Cambridge PD messes with the wrong African American

The Cambridge Police Department has arrested Harvard Professor Henry Louis Gates Jr., after Dr. Gates entered in own home and produced proof of his identity. 

This story caught my eye because my daughter, Dr. Lydia Bean, recently graduated from Harvard and begins teaching sociology at Baylor next month.  Our family was recently in Cambridge for the graduation ceremony.  Gates’ attorney, Dr. Charles Ogletree, is a Harvard law professor who provided invaluable behind the scenes assistance in the Jena 6 case. 

Friends of Justice generally intercedes on behalf of low-status residents of small southern towns.  You don’t expect to find this kind of crude stereotyping in Cambridge, MA. 

Pasted below you will find Professor Ogletree’s statement on behalf of his client followed by the AP story

 

Statement on Behalf of Henry Louis Gates, Jr. — by Charles Ogletree

This brief statement is being submitted on behalf of my client, friend, and colleague, Professor Henry Louis Gates, Jr. This is a statement concerning the arrest of Professor Gates. On July 16th, 2009, Professor Henry Louis Gates, Jr., 58, the Alphonse Fletcher University Professor of Harvard University, was headed from Logan airport to his home [in] Cambridge after spending a week in China, where he was filming his new PBS documentary entitled “Faces of America”. Professor Gates was driven to his home by a driver for a local car company. Professor Gates attempted to enter his front door, but the door was damaged. Professor Gates then entered his rear door with his key, turned off his alarm, and again attempted to open the front door. With the help of his driver they were able to force the front door open, and then the driver carried Professor Gates’s luggage into his home.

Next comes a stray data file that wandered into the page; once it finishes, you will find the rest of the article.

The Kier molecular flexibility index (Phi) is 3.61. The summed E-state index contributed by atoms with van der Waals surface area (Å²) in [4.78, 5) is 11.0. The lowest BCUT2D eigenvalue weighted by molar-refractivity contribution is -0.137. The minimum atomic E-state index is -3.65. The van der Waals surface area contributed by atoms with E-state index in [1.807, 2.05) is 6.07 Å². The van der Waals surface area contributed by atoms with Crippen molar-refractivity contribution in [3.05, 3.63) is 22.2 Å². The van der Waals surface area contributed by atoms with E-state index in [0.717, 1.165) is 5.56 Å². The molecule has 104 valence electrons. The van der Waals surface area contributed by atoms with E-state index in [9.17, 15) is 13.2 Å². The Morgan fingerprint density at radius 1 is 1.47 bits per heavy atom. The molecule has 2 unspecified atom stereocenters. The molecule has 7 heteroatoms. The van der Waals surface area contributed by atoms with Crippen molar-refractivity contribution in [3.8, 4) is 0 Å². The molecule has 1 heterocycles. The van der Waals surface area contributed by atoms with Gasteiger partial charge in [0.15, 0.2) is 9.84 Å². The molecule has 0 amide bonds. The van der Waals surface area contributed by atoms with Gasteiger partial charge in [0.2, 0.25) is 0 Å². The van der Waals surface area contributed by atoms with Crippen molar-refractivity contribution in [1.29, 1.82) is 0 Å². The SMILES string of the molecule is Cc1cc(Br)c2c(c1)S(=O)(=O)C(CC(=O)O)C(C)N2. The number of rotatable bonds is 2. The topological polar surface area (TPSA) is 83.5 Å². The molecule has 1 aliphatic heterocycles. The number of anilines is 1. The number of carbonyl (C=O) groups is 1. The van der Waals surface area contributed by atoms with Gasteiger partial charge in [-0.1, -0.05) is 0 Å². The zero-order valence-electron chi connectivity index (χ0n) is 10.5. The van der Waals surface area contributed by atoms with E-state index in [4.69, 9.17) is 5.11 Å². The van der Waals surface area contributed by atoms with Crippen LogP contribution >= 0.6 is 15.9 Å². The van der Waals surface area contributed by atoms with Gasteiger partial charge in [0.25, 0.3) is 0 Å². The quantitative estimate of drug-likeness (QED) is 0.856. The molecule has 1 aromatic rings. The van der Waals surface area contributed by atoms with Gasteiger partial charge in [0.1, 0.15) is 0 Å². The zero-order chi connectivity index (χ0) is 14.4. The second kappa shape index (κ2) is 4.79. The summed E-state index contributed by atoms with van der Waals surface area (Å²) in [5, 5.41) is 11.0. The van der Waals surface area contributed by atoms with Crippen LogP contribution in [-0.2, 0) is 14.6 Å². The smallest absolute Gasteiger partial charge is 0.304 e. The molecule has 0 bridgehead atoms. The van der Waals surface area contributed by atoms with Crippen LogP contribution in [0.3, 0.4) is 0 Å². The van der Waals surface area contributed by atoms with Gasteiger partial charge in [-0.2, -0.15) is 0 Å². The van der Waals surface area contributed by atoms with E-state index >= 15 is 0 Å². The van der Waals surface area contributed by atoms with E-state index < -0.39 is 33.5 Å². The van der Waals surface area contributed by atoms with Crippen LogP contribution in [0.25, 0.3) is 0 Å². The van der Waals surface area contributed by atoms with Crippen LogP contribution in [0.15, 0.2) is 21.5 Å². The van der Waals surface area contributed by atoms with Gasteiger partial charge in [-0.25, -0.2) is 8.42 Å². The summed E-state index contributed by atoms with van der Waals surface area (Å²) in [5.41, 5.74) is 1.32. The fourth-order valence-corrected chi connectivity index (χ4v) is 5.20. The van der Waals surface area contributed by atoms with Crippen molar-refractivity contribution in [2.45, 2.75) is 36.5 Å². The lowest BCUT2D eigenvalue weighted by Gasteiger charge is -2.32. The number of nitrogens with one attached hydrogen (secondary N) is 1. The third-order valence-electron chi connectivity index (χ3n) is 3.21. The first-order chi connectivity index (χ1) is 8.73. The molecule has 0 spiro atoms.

Professor Gates immediately called the Harvard Real Estate office to report the damage to his door and requested that it be repaired immediately. As he was talking to the Harvard Real Estate office on his portable phone in his house, he observed a uniformed officer on his front porch. When Professor Gates opened the door, the officer immediately asked him to step outside. Professor Gates remained inside his home and asked the officer why he was there. The officer indicated that he was responding to a 911 call about a breaking and entering in progress at this address. Professor Gates informed the officer that he lived there and was a faculty member at Harvard University. The officer then asked Professor Gates whether he could prove that he lived there and taught at Harvard. Professor Gates said that he could, and turned to walk into his kitchen, where he had left his wallet. The officer followed him. Professor Gates handed both his Harvard University identification and his valid Massachusetts driver’s license to the officer. Both include Professor Gates’s photograph, and the license includes his address.

 Professor Gates then asked the police officer if he would give him his name and his badge number. He made this request several times. The officer did not produce any identification nor did he respond to Professor Gates’s request for this information. After an additional request by Professor Gates for the officer’s name and badge number, the officer then turned and left the kitchen of Professor Gates’s home without ever acknowledging who he was or if there were charges against Professor Gates. As Professor Gates followed the officer to his own front door, he was astonished to see several police officers gathered on his front porch. Professor Gates asked the officer’s colleagues for his name and badge number. As Professor Gates stepped onto his front porch, the officer who had been inside and who had examined his identification, said to him, “Thank you for accommodating my earlier request,” and then placed Professor Gates under arrest. He was handcuffed on his own front porch.